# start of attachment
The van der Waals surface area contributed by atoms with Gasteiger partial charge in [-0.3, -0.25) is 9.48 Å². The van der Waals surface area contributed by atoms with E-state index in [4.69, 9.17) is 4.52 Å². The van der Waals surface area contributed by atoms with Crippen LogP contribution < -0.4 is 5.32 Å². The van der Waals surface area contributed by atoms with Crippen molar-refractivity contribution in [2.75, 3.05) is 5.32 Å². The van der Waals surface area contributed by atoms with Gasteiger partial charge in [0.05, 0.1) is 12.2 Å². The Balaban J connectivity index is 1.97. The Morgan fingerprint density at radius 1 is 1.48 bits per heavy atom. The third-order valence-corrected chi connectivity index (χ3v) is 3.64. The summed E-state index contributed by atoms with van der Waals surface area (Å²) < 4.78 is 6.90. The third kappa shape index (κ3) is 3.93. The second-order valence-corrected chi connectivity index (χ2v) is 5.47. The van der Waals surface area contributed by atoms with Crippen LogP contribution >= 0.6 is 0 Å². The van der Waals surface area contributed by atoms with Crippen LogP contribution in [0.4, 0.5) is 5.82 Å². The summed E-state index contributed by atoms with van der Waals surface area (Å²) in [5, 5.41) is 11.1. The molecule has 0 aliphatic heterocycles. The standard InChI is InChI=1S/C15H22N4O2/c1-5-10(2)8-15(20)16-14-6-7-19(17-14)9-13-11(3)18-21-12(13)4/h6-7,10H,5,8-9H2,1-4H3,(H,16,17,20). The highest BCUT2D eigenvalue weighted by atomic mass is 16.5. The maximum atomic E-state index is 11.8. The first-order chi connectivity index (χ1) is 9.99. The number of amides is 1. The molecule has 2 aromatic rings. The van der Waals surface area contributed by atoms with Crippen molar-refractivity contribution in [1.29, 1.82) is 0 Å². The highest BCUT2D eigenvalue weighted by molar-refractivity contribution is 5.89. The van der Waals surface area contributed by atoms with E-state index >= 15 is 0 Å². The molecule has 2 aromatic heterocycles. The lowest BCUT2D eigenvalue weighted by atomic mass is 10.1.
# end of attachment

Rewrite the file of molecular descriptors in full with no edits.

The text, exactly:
The van der Waals surface area contributed by atoms with Gasteiger partial charge in [-0.3, -0.25) is 9.48 Å². The van der Waals surface area contributed by atoms with E-state index in [4.69, 9.17) is 4.52 Å². The van der Waals surface area contributed by atoms with Crippen LogP contribution < -0.4 is 5.32 Å². The van der Waals surface area contributed by atoms with Crippen molar-refractivity contribution in [2.75, 3.05) is 5.32 Å². The van der Waals surface area contributed by atoms with Gasteiger partial charge in [0.05, 0.1) is 12.2 Å². The Balaban J connectivity index is 1.97. The Morgan fingerprint density at radius 1 is 1.48 bits per heavy atom. The third-order valence-corrected chi connectivity index (χ3v) is 3.64. The summed E-state index contributed by atoms with van der Waals surface area (Å²) < 4.78 is 6.90. The third kappa shape index (κ3) is 3.93. The second-order valence-corrected chi connectivity index (χ2v) is 5.47. The van der Waals surface area contributed by atoms with Crippen LogP contribution >= 0.6 is 0 Å². The van der Waals surface area contributed by atoms with Crippen LogP contribution in [0.4, 0.5) is 5.82 Å². The summed E-state index contributed by atoms with van der Waals surface area (Å²) in [5, 5.41) is 11.1. The molecule has 0 aliphatic heterocycles. The standard InChI is InChI=1S/C15H22N4O2/c1-5-10(2)8-15(20)16-14-6-7-19(17-14)9-13-11(3)18-21-12(13)4/h6-7,10H,5,8-9H2,1-4H3,(H,16,17,20). The highest BCUT2D eigenvalue weighted by atomic mass is 16.5. The maximum atomic E-state index is 11.8. The first-order chi connectivity index (χ1) is 9.99. The number of amides is 1. The molecule has 2 aromatic rings. The van der Waals surface area contributed by atoms with Crippen molar-refractivity contribution in [1.29, 1.82) is 0 Å². The highest BCUT2D eigenvalue weighted by molar-refractivity contribution is 5.89. The van der Waals surface area contributed by atoms with E-state index >= 15 is 0 Å². The molecule has 2 aromatic heterocycles. The lowest BCUT2D eigenvalue weighted by atomic mass is 10.1.